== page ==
'Avengers: Endgame': To infinity and beyond
Turns out, infinity has an end. It just takes a really long time to get there. “Avengers: Endgame” is the three-hour grand finale of the massive Marvel Cinematic Universe story arc, which began 11 years and 21 films ago with “Iron Man.” If we’re to learn anything from this pretty much unprecedented pop-cultural phenomenon, it’s that time has no meaning, but it also means everything.
I know. Vague quasi-profundities. They’re annoying. But the threat of exile and/or execution for revealing spoilers for “Endgame” is so evident, vagueness is a must. In fact, I’m tempted to reveal only that time exists throughout the movie’s narrative, and that it remains in motion, as it must, then call it a review: Three-and-a-half stars. It’s Miller time.
Yet there are Things that must be discussed and contextualized. One year ago, “Avengers: Infinity War” brought together dozens of heroes to battle Thanos, a thick purple guy from outer space, played by Josh Brolin and a lot of CGI. The statute of limitations on spoilers has expired on that movie, so I’ll reveal its ending: Thanos used a gizmo known as the Infinity Gauntlet to murder half the living things in the universe. They turned to dust and blew away -- and that included a large pile of the heroes we’d grown attached to: Spider-Man, Black Panther, Groot, Doctor Strange, Winter Soldier, Star Lord, etc. Watching Spider-Man die nearly killed us. Killed us. “He’s just a kid!”, we wept.
“Endgame,” as a matter of course, picks up right there. And right here is where I’ll do some necessary inventory, using only superhero names, not regular human names, for the sake of brevity, because there are so many of them. So, so many. Then I’ll get on with being as vague as possible.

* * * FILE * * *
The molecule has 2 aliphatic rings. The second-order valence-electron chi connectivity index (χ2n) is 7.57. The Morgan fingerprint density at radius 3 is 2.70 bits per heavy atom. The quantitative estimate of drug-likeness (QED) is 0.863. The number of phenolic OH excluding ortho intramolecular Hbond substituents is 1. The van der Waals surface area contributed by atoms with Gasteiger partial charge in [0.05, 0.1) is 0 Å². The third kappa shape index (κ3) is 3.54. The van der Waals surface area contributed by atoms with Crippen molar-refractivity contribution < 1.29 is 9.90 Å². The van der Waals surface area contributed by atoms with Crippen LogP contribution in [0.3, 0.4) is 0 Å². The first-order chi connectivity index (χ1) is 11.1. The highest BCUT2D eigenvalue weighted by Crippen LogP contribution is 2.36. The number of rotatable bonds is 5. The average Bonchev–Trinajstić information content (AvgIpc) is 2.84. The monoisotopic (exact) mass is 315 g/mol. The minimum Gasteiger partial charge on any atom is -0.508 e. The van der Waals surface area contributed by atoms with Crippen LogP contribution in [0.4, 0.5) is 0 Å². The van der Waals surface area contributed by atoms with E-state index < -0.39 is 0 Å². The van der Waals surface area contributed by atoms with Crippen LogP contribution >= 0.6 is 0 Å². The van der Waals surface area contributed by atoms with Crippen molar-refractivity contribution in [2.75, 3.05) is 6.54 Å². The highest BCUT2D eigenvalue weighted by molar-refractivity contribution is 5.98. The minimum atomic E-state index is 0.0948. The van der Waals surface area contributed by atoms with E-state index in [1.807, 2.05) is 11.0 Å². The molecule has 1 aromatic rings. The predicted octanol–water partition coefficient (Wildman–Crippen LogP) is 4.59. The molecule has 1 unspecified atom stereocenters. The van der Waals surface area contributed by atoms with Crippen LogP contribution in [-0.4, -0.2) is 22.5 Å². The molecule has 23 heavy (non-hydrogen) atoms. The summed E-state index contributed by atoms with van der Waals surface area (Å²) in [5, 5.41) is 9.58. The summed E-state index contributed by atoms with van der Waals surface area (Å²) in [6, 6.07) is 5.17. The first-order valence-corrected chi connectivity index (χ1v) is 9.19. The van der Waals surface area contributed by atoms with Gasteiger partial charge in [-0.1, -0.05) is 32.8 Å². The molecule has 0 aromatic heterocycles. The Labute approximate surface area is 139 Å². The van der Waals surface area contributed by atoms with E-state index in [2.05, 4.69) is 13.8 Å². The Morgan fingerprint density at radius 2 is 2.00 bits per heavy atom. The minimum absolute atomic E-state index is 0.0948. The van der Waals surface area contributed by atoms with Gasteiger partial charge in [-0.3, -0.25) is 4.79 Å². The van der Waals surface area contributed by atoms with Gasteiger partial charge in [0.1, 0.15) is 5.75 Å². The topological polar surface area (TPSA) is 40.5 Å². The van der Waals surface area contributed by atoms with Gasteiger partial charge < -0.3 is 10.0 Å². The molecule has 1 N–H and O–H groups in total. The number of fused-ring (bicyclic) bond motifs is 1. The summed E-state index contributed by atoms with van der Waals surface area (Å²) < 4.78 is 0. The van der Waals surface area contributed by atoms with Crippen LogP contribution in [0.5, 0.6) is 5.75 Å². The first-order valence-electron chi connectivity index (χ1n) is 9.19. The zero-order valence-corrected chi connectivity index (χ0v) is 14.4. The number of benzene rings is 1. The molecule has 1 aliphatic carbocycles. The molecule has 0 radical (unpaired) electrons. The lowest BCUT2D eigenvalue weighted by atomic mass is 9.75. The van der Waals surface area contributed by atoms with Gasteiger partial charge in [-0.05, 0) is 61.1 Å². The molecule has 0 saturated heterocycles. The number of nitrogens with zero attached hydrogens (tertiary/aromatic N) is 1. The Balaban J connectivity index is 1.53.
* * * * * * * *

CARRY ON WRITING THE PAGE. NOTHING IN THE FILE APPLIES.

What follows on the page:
Iron Man (Robert Downey Jr.) is afloat in space with “Guardians of the Galaxy” alien Nebula (Karen Gillan). They’re rescued by Captain Marvel (Brie Larson) and brought back to Earth. Iron Man is relieved to learn his squeeze Pepper Potts (Gwyneth Paltrow) is undisintegrated, as are Captain America (Chris Evans), Black Widow (Scarlett Johansson), War Machine (Don Cheadle), Rocket Raccoon (voice of Bradley Cooper), Hulk (Mark Ruffalo) and Thor (Chris Hemsworth). Hawkeye (Jeremy Renner), who wasn’t in “Infinity War” at all, is in the movie’s opening scene, and something I’m terrified to reveal happens, prompting him to do stuff; he has yet to unite with the other Avengers.
Meanwhile, Ant-Man (Paul Rudd) returns from an extended stay in the super-teensy Quantum Realm. You may recall from “Ant-Man and the Wasp,” a movie released last year after “Infinity War,” that his cohort the Wasp (Evangeline Lilly) disintegrated, leaving him stranded among the quarks. You may also recall the joke from that movie, where the script prompts Ant-Man to crack wise about the overuse of the word “quantum”; funny, isn’t it, how what seemed like a throwaway then becomes important to the plot now. (Have I said too much?) This is precisely why you’ve seen all 21 previous MCU movies, for fear of missing a single reference, right? Right.
At first, Iron Man and Cap squabble, because that’s what they do. But eventually they’ll come together, because who else is going to save half the entire universe? Someone in some other movie? The idea that half the entire universe won’t be saved is patently absurd, because anyone with a lick of sense knows what happens when comic-book characters die: they get rebooted. That’s a perfectly vague statement which can be interpreted in a variety of ways, but I’m going to just leave it there. Were we dumb to cry when Spider-Man died? I say no -- because it’s not the fact that he died even though we know he’ll be brought back somehow, but that we had to watch the character believe he was dying. That in itself is tragic.